A feast of ‘splendid nobodies’

All Saints Day calls us to remember and give thanks for those who have gone before us.

By Molly T. Marshall

Each fall I teach a course titled “Spirituality and Creativity” with the entering cohort in our create program, a rather up-tempo form of the master of divinity.

We meet at Conception Abbey, a hospitable Benedictine monastery in northwest Missouri. While there, we explore what it means to be in formation as a minister, and we clarify what the Spirit is seeking to do in their lives.

When a monk takes final vows, he selects three possible new names and submits them to the abbot for his decision. I decided that this might be an insightful and fun exercise for us, as well.

The students were not content simply to submit the names; they wanted me to function as an abbess and choose one for each, a daunting task. Yet, I could tell by the rationale they used in choosing why a certain name would be more apt.

Not surprising, the names of the great saints of the church, as well as biblical heroes, were brought forth: John of Patmos, Bernadette, Joseph, Hildegarde, among others. A new name is aspirational, and it is usually linked to remembrance of one who lived before God in an exemplary way. We even tried using the names, giggling at the presumption of claiming kinship with these forebears.

Paul seemed to believe that “saints” was a good way to describe those whose identity is bound up in Christ. The epistle lesson for All Saints encourages us to know the hope of our calling, the riches of Christ’s “glorious inheritance among the saints” (Ephesians 1:18).

There are no individual persons named “saints” in the New Testament. The term was reserved for the whole community. Notwithstanding, certain persons are noteworthy, and Scripture records their names.

Paul often concluded an epistle with commendation of congregational leaders. Hebrews 11 is the classic text of striking leaders, persons full of faith and the power of the Spirit. The roll call of saints even included some women!

Every congregation has a glorious inheritance of remarkable leaders and servants who marked out pathways worthy of emulation.

At my church, there was a beloved saint, Margaret James, who had made provision through her estate for her congregation to pursue some of her key concerns.

A portion of her bequest was allocated to the church’s capital campaign and endowment fund, but about one third was designated for mission projects. Prairie members were invited to submit applications for grants that would be in keeping with her life of service. And yes, some little girls have been named for her.

It is usually when the saints have departed that we see the larger impact of their lives. When we hear their stories told, often of acts of quiet generosity, we realize the graceful instruments God has placed in our midst.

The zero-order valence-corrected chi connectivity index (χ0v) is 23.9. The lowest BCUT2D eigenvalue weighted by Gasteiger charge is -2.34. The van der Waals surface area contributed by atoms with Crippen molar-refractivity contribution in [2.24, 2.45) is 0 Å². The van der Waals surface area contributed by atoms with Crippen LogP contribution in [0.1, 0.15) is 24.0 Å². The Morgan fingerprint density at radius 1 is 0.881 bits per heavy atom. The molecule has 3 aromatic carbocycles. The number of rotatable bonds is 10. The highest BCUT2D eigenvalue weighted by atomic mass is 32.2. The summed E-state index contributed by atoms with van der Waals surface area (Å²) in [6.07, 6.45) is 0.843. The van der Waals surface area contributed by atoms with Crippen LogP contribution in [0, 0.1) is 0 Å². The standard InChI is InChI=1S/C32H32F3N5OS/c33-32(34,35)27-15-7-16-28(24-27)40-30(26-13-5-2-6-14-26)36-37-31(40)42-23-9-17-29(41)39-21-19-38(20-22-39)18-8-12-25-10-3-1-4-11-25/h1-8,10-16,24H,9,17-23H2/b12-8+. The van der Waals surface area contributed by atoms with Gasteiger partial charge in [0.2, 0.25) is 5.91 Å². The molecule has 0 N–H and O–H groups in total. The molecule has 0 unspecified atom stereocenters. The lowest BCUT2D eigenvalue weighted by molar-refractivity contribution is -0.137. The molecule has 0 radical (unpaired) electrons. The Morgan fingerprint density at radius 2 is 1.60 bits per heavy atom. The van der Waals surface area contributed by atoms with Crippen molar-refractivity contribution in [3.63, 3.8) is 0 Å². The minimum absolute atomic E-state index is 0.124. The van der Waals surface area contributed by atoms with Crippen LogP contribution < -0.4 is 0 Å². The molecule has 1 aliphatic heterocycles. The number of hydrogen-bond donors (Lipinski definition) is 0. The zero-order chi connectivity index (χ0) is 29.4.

Sometimes their luminosity shines forth unmistakably while they are among us, and we are the better for having been in their company.

As Elizabeth Johnson wrote in Friends of God and Prophets: “Saints are those who have drawn so close to the center of the circle that Uncreated Light streams through them into the world. And the closer people draw to them, the closer they get to the divine, and understanding that nourishes a resurgence of interest in the saints.”

All Saints Day, that feast of “splendid nobodies” as Johnson called it, is a liturgical holiday that calls us to remember those who have gone before and to give thanks. This day came into being after the calendar was already filled up with days honoring varied saints. Nov. 1 became the day to celebrate the lives of all Christians, known and unknown.

Along with confessing our belief in the resurrection of the body and the life everlasting, Christians confess that we believe in the communion of saints, in Johnson’s words, a “Christian symbol that speaks of profound relationship.”

When we confess this, however, we are not simply remembering those “whose rest is won.” The primary way the New Testament spoke of “saints” was of the community of living Christians whose lives were marked by the death and resurrection of Jesus.

It is through communion with God and with one another that we are formed for life everlasting. Sirach 44:1-10 offers a hymn of praise in honor of ancestors, and the text exhorts us to live so as to “leave behind a name.”

Life is ephemeral enough, and without holy living, one is not likely to be remembered. Together with those who have gone before, we comprise a community of both memory and hope, truly becoming what God has named us.

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